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  • Rodney Hide

Lockdown through the eyes of children


As I write, me and my family are under house arrest. We are allowed out only to exercise and then only nearby and only briefly. I have to explain to my six year old that he can’t slip under the hazard tape to the playground. Too dangerous.


He must keep 2 metres from the other kids out exercising. They could be infected.


One of us can make a trip to the supermarket. But we must sign in and mask up. We are advised to mask up whenever we go out.


It’s not just us detained. Our entire neighbourhood is likewise detained. Indeed, the entire country. Only essential workers can go out.


We are not too bad. We have each other. My mum is locked up on her own. She has no human contact other than on the phone. She says she’s doing okay but her neighbours have almost lost the will to live. They looked forward to visiting each other and family visits. They now don’t bother getting dressed, doing their hair, or even eating properly. My mum has to wait a week for her supermarket to deliver. She is on their priority list.


She is not allowed to hop in her car and go shopping. The retirement village won’t let her out.


The Prime Minister has been firm:


“Stay local, do not congregate. Don’t talk to your neighbours.”


She has told us to “call-out” rule breakers but kindly. We should tell our next door neighbours not to talk. I don’t know how we are to tell them. I still know semaphore.


I have explained to my six year old that he hasn’t done anything wrong. The Prime Minister is locking him up out of kindness. If he goes out, he could get sick and die. He could infect all of us. And Nana. And the entire school.


It’s the dreaded Delta. And it’s here.


I have explained to him the other boys in the street aren’t naughty. It’s just that he can’t play with them or talk to them. They could be unwitting hosts to the deadly Delta. They could be pathogenic.


He finds it scary.


My ten year old wants to know how many kids the Delta has killed. I say I am not sure but it seems not many. “So it’s not that dangerous?” “Well, it is. Especially to the old and sick like Nana. And you could give it to her.”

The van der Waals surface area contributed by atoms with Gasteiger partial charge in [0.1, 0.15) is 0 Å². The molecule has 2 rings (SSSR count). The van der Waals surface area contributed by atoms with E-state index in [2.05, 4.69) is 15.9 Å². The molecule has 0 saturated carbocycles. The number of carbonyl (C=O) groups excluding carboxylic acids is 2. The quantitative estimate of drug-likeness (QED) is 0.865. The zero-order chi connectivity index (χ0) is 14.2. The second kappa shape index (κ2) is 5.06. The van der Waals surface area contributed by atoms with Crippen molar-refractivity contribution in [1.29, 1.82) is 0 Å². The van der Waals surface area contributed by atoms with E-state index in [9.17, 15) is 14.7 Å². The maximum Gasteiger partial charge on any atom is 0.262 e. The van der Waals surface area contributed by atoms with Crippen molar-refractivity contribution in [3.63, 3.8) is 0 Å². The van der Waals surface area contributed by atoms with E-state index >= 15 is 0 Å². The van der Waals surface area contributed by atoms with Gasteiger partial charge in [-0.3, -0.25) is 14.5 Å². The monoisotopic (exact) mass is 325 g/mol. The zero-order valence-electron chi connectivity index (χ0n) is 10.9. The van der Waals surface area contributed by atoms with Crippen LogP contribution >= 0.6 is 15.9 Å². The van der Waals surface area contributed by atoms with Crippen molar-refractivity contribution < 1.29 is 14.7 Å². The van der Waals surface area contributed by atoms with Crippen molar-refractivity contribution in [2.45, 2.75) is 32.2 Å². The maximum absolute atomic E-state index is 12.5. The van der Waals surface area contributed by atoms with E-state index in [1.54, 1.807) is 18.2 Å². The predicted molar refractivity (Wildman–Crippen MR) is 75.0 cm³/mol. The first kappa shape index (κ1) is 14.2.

My daughter does not want to kill Nana.


“So why not lock Nana up? And let us play with the other kids?” “Well, that wouldn’t be fair on Nana.” “How so?” “Well, she would know you are out playing and she can’t go out.”


“But what if Nana wants to take the risk and go out? Or see people?” “Well, she might get sick and have to go to hospital and that would mean someone else misses out on a bed.” “So why let boys play rugby? They can end up in hospital.” “It’s not the same. This is the Delta. It’s much worse than rugby.”


“How do we know?” “Well, the government follows the science. The experts.”


“Do the experts all agree?” “No. But the ones advising government do.”


“So if they listened to other experts, we wouldn’t be locked up?” “No.”


“So how do they choose who to listen to?” “I don’t know.”


“Are they cleverer than us?” “No.”


“So what makes government special?” “One thing.” “What’s that?” “They have the power to lock us up -- whether we like it or not.”


“We can protest!” “Nope, not allowed. We would be arrested.”


“Well, why don’t the other experts explain to people what they think and why?” “They can’t.” “Why?” “Well, the media agree with the government. And they don’t want to compromise public health with contradictory messages.”


“So when do we get to run free?” “I don’t know. When the government says it’s safe.”


“But it’s safe for us kids now?” “Yup. But you can’t. ’Cos government says you can’t. And the police do what the government wants. And the media will write you up as the cause of why people must stay locked down.”


“Government sucks.” “Yup.”


Homeschooling works!

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